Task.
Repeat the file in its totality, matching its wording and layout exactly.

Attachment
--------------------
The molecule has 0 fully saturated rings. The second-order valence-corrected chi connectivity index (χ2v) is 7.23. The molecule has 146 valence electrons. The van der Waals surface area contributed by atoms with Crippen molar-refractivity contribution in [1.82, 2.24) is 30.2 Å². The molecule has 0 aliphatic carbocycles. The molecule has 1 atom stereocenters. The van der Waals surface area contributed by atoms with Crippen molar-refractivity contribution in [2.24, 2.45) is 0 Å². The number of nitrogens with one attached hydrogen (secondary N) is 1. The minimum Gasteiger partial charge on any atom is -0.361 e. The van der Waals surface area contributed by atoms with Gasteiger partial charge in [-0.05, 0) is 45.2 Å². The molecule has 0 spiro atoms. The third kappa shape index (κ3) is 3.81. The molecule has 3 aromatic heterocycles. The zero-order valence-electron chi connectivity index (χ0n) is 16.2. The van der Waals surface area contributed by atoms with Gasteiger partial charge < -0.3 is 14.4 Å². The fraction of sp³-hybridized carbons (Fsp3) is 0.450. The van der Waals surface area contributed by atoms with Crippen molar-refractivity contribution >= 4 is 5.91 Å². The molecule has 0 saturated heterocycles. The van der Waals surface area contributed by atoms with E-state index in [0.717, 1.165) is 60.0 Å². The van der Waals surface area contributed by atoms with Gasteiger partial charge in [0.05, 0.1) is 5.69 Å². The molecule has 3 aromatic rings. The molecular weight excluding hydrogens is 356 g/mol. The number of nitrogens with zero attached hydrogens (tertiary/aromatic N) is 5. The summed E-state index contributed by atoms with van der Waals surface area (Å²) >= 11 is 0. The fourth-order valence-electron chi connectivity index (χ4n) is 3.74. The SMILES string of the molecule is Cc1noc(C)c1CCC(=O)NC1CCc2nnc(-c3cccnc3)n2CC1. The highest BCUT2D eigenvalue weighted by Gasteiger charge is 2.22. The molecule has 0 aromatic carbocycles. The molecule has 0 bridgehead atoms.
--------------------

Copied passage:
The molecule has 0 fully saturated rings. The second-order valence-corrected chi connectivity index (χ2v) is 7.23. The molecule has 146 valence electrons. The van der Waals surface area contributed by atoms with Crippen molar-refractivity contribution in [1.82, 2.24) is 30.2 Å². The molecule has 0 aliphatic carbocycles. The molecule has 1 atom stereocenters. The van der Waals surface area contributed by atoms with Crippen molar-refractivity contribution in [2.24, 2.45) is 0 Å². The number of nitrogens with one attached hydrogen (secondary N) is 1. The minimum Gasteiger partial charge on any atom is -0.361 e. The van der Waals surface area contributed by atoms with Gasteiger partial charge in [-0.05, 0) is 45.2 Å². The molecule has 0 spiro atoms. The third kappa shape index (κ3) is 3.81. The molecule has 3 aromatic heterocycles. The zero-order valence-electron chi connectivity index (χ0n) is 16.2. The van der Waals surface area contributed by atoms with Gasteiger partial charge < -0.3 is 14.4 Å². The fraction of sp³-hybridized carbons (Fsp3) is 0.450. The van der Waals surface area contributed by atoms with Crippen molar-refractivity contribution >= 4 is 5.91 Å². The molecule has 0 saturated heterocycles. The van der Waals surface area contributed by atoms with E-state index in [0.717, 1.165) is 60.0 Å². The van der Waals surface area contributed by atoms with Gasteiger partial charge in [0.05, 0.1) is 5.69 Å². The molecule has 3 aromatic rings. The molecular weight excluding hydrogens is 356 g/mol. The number of nitrogens with zero attached hydrogens (tertiary/aromatic N) is 5. The summed E-state index contributed by atoms with van der Waals surface area (Å²) >= 11 is 0. The fourth-order valence-electron chi connectivity index (χ4n) is 3.74. The SMILES string of the molecule is Cc1noc(C)c1CCC(=O)NC1CCc2nnc(-c3cccnc3)n2CC1. The highest BCUT2D eigenvalue weighted by Gasteiger charge is 2.22. The molecule has 0 aromatic carbocycles. The molecule has 0 bridgehead atoms.